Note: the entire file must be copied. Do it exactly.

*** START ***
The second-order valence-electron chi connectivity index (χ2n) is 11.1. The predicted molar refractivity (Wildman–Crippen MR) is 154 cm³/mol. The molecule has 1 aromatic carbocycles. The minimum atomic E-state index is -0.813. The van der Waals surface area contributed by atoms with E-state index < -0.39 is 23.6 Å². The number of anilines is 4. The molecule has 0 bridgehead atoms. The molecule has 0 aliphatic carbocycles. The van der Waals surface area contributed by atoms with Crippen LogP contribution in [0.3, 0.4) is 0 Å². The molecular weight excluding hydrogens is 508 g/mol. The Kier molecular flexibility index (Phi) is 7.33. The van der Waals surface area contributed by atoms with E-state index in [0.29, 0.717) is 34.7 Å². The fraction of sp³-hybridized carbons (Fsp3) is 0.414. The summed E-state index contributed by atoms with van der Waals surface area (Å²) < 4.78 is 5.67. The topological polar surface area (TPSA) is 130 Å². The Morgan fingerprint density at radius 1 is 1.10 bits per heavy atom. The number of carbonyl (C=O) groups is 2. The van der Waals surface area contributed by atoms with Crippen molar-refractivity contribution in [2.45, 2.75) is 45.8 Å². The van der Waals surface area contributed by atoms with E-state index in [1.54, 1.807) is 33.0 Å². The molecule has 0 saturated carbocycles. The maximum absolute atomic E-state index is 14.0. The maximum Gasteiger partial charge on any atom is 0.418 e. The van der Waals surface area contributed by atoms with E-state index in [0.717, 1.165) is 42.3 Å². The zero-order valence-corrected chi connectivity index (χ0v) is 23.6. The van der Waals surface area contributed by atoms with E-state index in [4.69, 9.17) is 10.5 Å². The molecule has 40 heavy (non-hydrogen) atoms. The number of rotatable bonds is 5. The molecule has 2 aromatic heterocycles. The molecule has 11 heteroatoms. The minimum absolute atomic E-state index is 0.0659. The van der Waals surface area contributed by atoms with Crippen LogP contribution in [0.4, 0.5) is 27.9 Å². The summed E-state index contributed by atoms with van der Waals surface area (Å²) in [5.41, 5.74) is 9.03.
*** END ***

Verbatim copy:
The second-order valence-electron chi connectivity index (χ2n) is 11.1. The predicted molar refractivity (Wildman–Crippen MR) is 154 cm³/mol. The molecule has 1 aromatic carbocycles. The minimum atomic E-state index is -0.813. The van der Waals surface area contributed by atoms with E-state index < -0.39 is 23.6 Å². The number of anilines is 4. The molecule has 0 bridgehead atoms. The molecule has 0 aliphatic carbocycles. The van der Waals surface area contributed by atoms with Crippen LogP contribution in [0.3, 0.4) is 0 Å². The molecular weight excluding hydrogens is 508 g/mol. The Kier molecular flexibility index (Phi) is 7.33. The van der Waals surface area contributed by atoms with E-state index in [0.29, 0.717) is 34.7 Å². The fraction of sp³-hybridized carbons (Fsp3) is 0.414. The summed E-state index contributed by atoms with van der Waals surface area (Å²) < 4.78 is 5.67. The topological polar surface area (TPSA) is 130 Å². The Morgan fingerprint density at radius 1 is 1.10 bits per heavy atom. The number of carbonyl (C=O) groups is 2. The van der Waals surface area contributed by atoms with Crippen molar-refractivity contribution in [2.45, 2.75) is 45.8 Å². The van der Waals surface area contributed by atoms with E-state index in [1.54, 1.807) is 33.0 Å². The molecule has 0 saturated carbocycles. The maximum absolute atomic E-state index is 14.0. The maximum Gasteiger partial charge on any atom is 0.418 e. The van der Waals surface area contributed by atoms with E-state index in [0.717, 1.165) is 42.3 Å². The zero-order valence-corrected chi connectivity index (χ0v) is 23.6. The van der Waals surface area contributed by atoms with E-state index in [4.69, 9.17) is 10.5 Å². The molecule has 40 heavy (non-hydrogen) atoms. The number of rotatable bonds is 5. The molecule has 2 aromatic heterocycles. The molecule has 11 heteroatoms. The minimum absolute atomic E-state index is 0.0659. The van der Waals surface area contributed by atoms with Crippen LogP contribution in [0.4, 0.5) is 27.9 Å². The summed E-state index contributed by atoms with van der Waals surface area (Å²) in [5.41, 5.74) is 9.03.